Ambassador Delawie Remarks for Week of Women 2018: Corruption as a Threat to Democracy, March 20, 2018
Welcome everyone, it’s great to be back here at the annual Week of Women. And I think this year’s theme really captures the defining challenges facing Kosovo: the struggle to build an equitable, inclusive society and the fight against corruption.
I’ve said many times that building good governance and anti-corruption are my biggest priorities here, and that’s because progress on these issues is what makes everything else in Kosovo possible.
Every day I spend here I have the chance to meet with women — farmers, entrepreneurs, judges, educators, politicians, and leaders in civil society, many of whom are also wives and mothers, and caregivers at home — who are giving their all to build their country’s democracy and to create a better society. But as hard as women work, and as much as they are able to achieve, they need to know that Kosovo’s leaders are working just as hard to achieve the same goals, and with more commitment than they are right now, to ensure equal recognition and support, and a real chance to succeed for every citizen.
I have to say, I think it is embarrassing for Kosovo that there are only two women ministers in the current government (I’m glad to see one of them here)- and no women mayors. To complete Kosovo’s democracy we all – men and women – need to work harder on this issue for Kosovo’s future.
Democracies may be built upon constitutions, and a body of laws, and political norms, but they thrive on the faith of their citizens. Faith in the integrity of a system in which citizens and public servants are beholden to each other, faith that the road to success and prosperity means abiding by the rules, not subverting them, and faith that every voice will be heard. But corruption is a cancer that invades and colonizes healthy institutions. It erodes civic resolve, it breeds cynicism and contempt, and it weakens the social fabric of society by making people doubt that it’s worth the fight.
You have to fight – that’s the only way. And one of the best weapons we have against corruption is an urgent, relentless commitment to accountability. That means conducting judicial performance evaluations, the prompt removal of corrupt officials, taking seriously National Audit Office reports, and cleaning up public procurements. It also means ensuring responsible allocation of resources, including gender-based budgeting that enables government to promote equality through fiscal policy.
And of course, it means creating space for new voices and ideas, and a government that represents all the people, not just a powerful few. This must include more women leaders in every community, in every municipality, in every level of government. Women may not be more inherently immune to temptation, but their presence often helps shake up the entrenched systems of power and patronage in which corruption survives. Representation and role models matter, and as former President of Chile, Michelle Bachelet once said: “a better democracy is a democracy where women not only have the right to vote and to elect, but to be elected.”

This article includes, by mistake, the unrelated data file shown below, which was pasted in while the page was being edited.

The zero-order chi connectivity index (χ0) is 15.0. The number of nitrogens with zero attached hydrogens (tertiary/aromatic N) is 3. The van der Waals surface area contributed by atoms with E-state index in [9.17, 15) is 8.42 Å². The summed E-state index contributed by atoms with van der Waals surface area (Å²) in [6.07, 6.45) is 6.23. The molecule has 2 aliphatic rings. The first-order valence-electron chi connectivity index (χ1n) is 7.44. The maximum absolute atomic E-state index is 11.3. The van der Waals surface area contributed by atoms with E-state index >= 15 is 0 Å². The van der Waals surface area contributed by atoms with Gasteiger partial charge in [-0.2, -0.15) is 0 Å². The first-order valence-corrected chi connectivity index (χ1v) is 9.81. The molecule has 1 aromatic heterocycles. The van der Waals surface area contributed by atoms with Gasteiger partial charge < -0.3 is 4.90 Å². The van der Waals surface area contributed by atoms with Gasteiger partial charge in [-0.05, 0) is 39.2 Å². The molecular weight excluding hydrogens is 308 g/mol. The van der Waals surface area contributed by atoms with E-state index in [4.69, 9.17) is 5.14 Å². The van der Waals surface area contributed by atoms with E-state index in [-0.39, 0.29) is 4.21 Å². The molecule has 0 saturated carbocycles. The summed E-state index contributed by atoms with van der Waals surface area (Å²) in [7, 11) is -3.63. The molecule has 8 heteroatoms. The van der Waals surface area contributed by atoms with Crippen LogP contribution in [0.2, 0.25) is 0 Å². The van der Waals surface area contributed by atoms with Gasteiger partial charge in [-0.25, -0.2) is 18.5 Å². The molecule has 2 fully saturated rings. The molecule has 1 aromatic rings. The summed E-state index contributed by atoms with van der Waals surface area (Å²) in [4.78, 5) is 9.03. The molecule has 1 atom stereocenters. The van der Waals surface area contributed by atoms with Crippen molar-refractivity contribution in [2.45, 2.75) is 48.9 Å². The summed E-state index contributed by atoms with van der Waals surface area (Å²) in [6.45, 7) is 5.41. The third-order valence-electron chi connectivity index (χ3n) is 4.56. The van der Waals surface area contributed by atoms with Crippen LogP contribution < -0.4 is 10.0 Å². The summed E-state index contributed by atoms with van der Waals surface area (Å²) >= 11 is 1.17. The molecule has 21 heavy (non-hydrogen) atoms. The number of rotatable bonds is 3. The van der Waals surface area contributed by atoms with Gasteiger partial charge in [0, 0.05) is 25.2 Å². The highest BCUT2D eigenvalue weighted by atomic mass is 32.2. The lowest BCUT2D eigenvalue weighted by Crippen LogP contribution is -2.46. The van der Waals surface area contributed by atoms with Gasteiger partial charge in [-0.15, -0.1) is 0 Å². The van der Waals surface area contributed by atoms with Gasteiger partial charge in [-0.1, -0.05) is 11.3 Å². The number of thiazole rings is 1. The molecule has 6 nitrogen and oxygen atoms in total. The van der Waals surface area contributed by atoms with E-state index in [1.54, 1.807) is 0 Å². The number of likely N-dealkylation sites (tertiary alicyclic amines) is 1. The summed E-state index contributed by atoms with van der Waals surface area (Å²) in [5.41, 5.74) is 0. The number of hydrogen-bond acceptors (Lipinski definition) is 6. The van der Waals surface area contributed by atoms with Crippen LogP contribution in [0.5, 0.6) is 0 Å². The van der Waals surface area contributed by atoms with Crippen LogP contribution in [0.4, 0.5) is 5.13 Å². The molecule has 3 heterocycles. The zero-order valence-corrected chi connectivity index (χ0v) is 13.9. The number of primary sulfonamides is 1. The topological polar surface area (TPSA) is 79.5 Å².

These are just a few of the things that can be done. But of course we know that no simple list can affect the kind of sweeping reforms needed at every level of government in Kosovo to root out corrupt practices. We’ve been proud to partner with you on these issues, and we’ll stay committed. But the real change has to come from within. Every woman and man in this room has the power to change the status quo. You must participate, you must take action, raise your voices to demand better, and refuse to take shortcuts yourselves. You need to remind your leaders that you elected them to serve the public interest, not their own.
Kosovo is a truly special place, an inspiring place, but its success does not come easy. You have to fight for it. Like any democracy it’s a work in progress –it requires the best you have to give of yourself. Shirley Chisolm, the first African American women elected to the U.S. Congress said: “If they don’t give you a seat at the table, bring a folding chair.” Well, every woman deserves a place in Kosovo’s democracy, and now, you have to sharpen your elbows and pull your chair up to the table whether you are invited or not.
I know our theme today is corruption, but before I finish, I want to tell you briefly about Arjeta Gashi, a woman I met a couple weeks ago during a TV show. Arjeta lost out in her divorce, but she wasn’t defeated. Far from it. She learned all about the laws on property rights, she learned about the obstacles women in Kosovo face just making real the rights that the law says they already have. She went out and founded an organization to help other women exercise their own property rights. I was so inspired by her, by her tenacity and resolve, even in the darkest of times. It is people like Arjeta who give me faith in Kosovo’s future.
That kind of activism, that’s how you turn the tide. That’s the challenge facing all of you, and as you stand up, we’ll be standing by your side.
Thank you very much.